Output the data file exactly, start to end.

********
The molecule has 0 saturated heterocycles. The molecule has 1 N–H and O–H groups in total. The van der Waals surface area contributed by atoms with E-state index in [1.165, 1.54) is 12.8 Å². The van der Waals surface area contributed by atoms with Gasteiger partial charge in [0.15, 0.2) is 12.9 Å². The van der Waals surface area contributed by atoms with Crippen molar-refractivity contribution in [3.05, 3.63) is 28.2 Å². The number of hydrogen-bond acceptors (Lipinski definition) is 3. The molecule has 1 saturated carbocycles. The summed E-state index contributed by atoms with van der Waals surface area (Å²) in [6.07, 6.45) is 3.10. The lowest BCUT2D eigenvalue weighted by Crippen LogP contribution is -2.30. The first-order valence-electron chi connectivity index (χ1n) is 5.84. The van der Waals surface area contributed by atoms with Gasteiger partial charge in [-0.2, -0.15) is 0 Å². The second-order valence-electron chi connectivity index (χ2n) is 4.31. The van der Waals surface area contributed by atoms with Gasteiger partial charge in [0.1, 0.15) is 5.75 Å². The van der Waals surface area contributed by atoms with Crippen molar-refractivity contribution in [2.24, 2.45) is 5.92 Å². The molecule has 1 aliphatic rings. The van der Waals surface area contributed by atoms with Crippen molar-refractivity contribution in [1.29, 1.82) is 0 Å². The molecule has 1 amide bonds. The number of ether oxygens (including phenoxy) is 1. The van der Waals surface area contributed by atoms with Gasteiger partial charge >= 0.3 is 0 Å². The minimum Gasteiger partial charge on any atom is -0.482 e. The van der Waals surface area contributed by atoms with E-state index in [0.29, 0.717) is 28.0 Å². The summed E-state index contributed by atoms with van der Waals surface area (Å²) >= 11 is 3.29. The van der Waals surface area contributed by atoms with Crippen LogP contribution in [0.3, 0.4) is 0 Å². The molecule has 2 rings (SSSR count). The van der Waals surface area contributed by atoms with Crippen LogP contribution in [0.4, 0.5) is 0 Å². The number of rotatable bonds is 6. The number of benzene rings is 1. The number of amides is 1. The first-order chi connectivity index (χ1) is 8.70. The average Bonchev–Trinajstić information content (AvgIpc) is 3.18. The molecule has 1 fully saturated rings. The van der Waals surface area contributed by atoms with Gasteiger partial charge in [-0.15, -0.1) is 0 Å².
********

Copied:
The molecule has 0 saturated heterocycles. The molecule has 1 N–H and O–H groups in total. The van der Waals surface area contributed by atoms with E-state index in [1.165, 1.54) is 12.8 Å². The van der Waals surface area contributed by atoms with Gasteiger partial charge in [0.15, 0.2) is 12.9 Å². The van der Waals surface area contributed by atoms with Crippen molar-refractivity contribution in [3.05, 3.63) is 28.2 Å². The number of hydrogen-bond acceptors (Lipinski definition) is 3. The molecule has 1 saturated carbocycles. The summed E-state index contributed by atoms with van der Waals surface area (Å²) in [6.07, 6.45) is 3.10. The lowest BCUT2D eigenvalue weighted by Crippen LogP contribution is -2.30. The first-order valence-electron chi connectivity index (χ1n) is 5.84. The van der Waals surface area contributed by atoms with Gasteiger partial charge in [-0.2, -0.15) is 0 Å². The second-order valence-electron chi connectivity index (χ2n) is 4.31. The van der Waals surface area contributed by atoms with Gasteiger partial charge in [0.1, 0.15) is 5.75 Å². The van der Waals surface area contributed by atoms with Crippen molar-refractivity contribution in [2.24, 2.45) is 5.92 Å². The molecule has 1 aliphatic rings. The van der Waals surface area contributed by atoms with Crippen molar-refractivity contribution in [1.29, 1.82) is 0 Å². The molecule has 1 amide bonds. The number of ether oxygens (including phenoxy) is 1. The van der Waals surface area contributed by atoms with Gasteiger partial charge >= 0.3 is 0 Å². The minimum Gasteiger partial charge on any atom is -0.482 e. The van der Waals surface area contributed by atoms with E-state index in [0.29, 0.717) is 28.0 Å². The summed E-state index contributed by atoms with van der Waals surface area (Å²) >= 11 is 3.29. The van der Waals surface area contributed by atoms with Crippen LogP contribution in [0.3, 0.4) is 0 Å². The molecule has 2 rings (SSSR count). The van der Waals surface area contributed by atoms with Crippen LogP contribution in [0.4, 0.5) is 0 Å². The number of rotatable bonds is 6. The number of benzene rings is 1. The number of amides is 1. The first-order chi connectivity index (χ1) is 8.70. The average Bonchev–Trinajstić information content (AvgIpc) is 3.18. The molecule has 1 fully saturated rings. The van der Waals surface area contributed by atoms with Gasteiger partial charge in [-0.15, -0.1) is 0 Å².